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South County Bread Company employees serve customers in the business’s new location on Main Street in Wakefield after a ribbon-cutting ceremony Saturday morning. The business is the end result of years of work by local resident Jeff Collins, who started baking bread for Belmont Market and opened his own shop last year inside the Kingston Pizza near the University of Rhode Island campus.

SOUTH KINGSTOWN, R.I. — Jeff Collins this week saw a longtime dream come true.

The baker of tasty foods — such as banana bread, various croissants and a variety of full- and half-loaf sourdough bread — opened his long-planned store, where customers formed standing-room-only lines out the door.

“It’s a family that walks the walk, not just talk the talk,” said friend and neighbor Sue Ruminoff of Wakefield, who came to see Collins and his wife, Keri Lyn, cut the ribbon at the 333 Main St. location in the center of Wakefield.

Until the opening last week, Jeff and Keri Lyn were running their South County Bread Company from a temporary home inside Kingston Pizza on Briar Lane.

The baker has been waiting — and searching — for a suitable place he could renovate into a bakery. Two months ago, he said, he found space that had once been a coffee shop.


Reasons to Love Bread

On hand to help kickoff the start was Joe Viele, executive director of the Southern Rhode Island Chamber of Commerce.

“I love the smell of bread. I think it just brings people together,” he said, looking at the stream of people file into the bakery. “I’m also excited for Main Street. I’ve always had this hope that this Main Street would be a lively as in any other community.”

He said Collins’ store joins the renovation and expansion of other Main Street businesses. These include Phil’s and Bol restaurants, Brinkley’s ice cream and The Contemporary Theater

Company. He said they are bringing a bustle to the downtown area by offering new experiences for those visiting.

In the last eight weeks, a bevy of friends, family and some tradespeople helped set up the bakery, install the ovens, snake electrical lines and craft specially-designed wooden counters — just to name a few of the tasks.

For those coming through the door for the first time, the wafting smell of baking dough gave most a twinge of hunger, they said, and a sense of excitement to explore this new business.

“I’m from San Francisco,” said Lauren Scowcroft of Narragansett, “and I miss sourdough. It’s so much harder to find out here.” Collins has made that task much easier by offering regular, seeded rye and cranberry nut loaves.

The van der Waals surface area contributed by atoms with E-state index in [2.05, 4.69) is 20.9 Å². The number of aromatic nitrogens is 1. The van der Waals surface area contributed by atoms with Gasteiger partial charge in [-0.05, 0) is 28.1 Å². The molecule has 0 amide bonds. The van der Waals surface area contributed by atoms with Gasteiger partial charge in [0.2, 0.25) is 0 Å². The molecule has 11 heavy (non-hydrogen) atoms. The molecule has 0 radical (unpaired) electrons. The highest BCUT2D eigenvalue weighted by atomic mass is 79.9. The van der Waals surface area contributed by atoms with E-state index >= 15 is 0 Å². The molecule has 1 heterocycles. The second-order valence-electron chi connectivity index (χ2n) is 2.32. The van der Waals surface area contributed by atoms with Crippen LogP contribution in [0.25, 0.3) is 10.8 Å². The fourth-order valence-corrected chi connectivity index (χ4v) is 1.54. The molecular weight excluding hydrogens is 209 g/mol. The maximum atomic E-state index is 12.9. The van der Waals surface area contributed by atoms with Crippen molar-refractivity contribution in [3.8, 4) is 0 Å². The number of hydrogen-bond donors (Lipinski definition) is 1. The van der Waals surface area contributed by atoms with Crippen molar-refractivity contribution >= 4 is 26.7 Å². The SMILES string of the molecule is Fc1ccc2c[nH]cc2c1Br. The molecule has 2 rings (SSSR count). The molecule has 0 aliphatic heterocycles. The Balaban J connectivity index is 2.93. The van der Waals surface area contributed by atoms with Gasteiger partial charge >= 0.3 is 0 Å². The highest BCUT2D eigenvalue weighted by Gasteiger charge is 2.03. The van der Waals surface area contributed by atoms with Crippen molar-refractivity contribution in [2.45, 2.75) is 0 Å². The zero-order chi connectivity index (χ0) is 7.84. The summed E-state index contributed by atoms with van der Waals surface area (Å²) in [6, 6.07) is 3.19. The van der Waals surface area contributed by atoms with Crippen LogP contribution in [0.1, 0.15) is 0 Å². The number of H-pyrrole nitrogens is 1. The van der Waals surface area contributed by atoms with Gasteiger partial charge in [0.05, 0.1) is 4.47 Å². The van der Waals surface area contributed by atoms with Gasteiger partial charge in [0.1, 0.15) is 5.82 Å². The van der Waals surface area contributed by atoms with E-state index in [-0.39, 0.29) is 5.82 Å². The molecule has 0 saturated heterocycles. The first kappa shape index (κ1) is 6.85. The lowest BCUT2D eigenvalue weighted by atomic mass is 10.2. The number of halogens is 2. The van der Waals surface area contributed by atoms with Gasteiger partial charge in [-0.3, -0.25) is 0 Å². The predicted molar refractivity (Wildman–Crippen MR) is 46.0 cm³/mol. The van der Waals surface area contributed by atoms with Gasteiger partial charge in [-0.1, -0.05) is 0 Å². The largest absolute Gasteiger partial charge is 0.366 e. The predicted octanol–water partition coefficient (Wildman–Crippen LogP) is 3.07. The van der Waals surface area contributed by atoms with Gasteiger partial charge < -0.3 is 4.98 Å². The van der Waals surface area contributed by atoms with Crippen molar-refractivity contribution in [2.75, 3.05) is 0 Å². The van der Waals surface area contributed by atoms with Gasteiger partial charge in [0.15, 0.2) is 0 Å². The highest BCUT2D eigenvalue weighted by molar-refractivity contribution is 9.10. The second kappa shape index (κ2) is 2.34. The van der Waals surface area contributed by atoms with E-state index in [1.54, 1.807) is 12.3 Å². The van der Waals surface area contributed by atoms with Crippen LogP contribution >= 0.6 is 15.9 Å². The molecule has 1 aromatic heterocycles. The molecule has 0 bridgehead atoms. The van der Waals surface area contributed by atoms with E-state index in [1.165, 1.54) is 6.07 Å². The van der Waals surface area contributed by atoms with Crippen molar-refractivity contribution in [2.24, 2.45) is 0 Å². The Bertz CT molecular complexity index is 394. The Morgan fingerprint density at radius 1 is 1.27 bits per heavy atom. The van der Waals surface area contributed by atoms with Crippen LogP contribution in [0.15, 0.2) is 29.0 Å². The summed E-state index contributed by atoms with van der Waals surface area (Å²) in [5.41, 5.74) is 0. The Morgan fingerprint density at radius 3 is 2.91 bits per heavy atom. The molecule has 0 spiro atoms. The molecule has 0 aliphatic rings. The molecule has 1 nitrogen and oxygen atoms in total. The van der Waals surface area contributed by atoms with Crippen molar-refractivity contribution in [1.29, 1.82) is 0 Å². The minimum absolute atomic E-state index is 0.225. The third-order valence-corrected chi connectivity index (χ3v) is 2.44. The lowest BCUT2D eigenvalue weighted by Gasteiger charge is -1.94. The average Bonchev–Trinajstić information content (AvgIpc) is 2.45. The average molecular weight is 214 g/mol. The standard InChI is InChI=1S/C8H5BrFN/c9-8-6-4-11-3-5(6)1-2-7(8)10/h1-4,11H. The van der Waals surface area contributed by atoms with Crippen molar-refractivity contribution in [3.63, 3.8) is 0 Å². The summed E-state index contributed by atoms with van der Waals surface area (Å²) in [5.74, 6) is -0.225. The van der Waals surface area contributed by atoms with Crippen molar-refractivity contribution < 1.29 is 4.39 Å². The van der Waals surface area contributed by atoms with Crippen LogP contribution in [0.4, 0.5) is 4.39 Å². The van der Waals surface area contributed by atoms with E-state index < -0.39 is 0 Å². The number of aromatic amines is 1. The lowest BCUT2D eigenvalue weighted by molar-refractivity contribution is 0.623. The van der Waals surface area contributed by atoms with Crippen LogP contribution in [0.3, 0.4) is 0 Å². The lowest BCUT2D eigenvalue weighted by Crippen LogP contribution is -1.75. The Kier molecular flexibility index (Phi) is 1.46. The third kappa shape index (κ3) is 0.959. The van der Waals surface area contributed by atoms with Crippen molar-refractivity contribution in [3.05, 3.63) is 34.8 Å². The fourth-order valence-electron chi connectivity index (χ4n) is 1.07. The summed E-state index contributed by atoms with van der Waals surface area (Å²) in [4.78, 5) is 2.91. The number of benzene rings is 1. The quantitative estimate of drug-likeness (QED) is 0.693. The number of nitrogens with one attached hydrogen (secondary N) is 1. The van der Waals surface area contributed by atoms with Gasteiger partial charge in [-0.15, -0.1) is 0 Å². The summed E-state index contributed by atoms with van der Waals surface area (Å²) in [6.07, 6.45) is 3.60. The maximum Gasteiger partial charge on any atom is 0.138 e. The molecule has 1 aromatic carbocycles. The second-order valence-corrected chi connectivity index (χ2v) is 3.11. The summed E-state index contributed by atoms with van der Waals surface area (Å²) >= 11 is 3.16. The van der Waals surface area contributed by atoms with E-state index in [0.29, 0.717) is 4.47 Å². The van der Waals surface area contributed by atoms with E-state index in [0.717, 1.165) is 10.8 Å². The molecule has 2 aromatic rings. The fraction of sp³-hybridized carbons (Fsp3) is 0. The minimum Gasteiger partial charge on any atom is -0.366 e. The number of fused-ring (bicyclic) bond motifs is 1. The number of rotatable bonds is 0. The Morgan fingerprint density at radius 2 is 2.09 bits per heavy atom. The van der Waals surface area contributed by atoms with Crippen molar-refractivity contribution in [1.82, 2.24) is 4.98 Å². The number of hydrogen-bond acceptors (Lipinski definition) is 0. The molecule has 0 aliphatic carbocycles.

On hand for the opening was Steve Gregson of Saunderstown, who oversaw most of the major renovations to the store.

“I have to say that the ham and cheese croissant was the best ever — and it is,” he said with a smile.


A Passion Pursued

Standing nearby Gregson and there to give Jeff and Keri Lyn support was Keri Lyn’s father, Thomas Plunkett, formerly of South County and now living in Voluntown, Connecticut.

“I came in for the Morning Buns and the berry scone,” he said. He looked around the store and at the people nestled up to the display cases, which lead to a counter with a cash register.

“Jeff has a real passion for this. He’s at it day and night. I think he’s the best bread maker in the area, if I do say so myself,” Plunkett said with a grin — and with pride as he watched the two owners greet customers walking into the storefront door.

Nearby him was a stand with freshly baked chocolate chip cookies, sugar cookies, red raspberry strawberry jams, orange marmalade and relishes like Visalia onion and sweet pepper. Coffee is also available, as is soda and water.

In late October-early November last year, Collins opened the temporary shop in Kingston.

His father, Paul, mother, Jo-Ann, and wife helped him out. His father, also a baker, worked the ovens with him, while his mother and wife staffed the retail counters in the pizza parlor’s dining room.

COVID-19 restrictions prevented its use, so it became Collins’ launch pad. A former baker at Belmont Market in Wakefield, Collins had the itch to branch out on his own. He learned a lot, he said, while working at the market. Now it’s time to test his entrepreneurial skills with his own shop, he said.

“We’ve got a great start to our business,” Collins said. “We’re really looking forward to doing something great for our community.”

Alison Samuel of East Greenwich, just about to enter the bakery, agreed.

“It’s something new. I’m in the mood today for something new, just something I find that’s not in the supermarket,” she said.

Write to Bill Seymour, freelance writer covering news and feature stories, at


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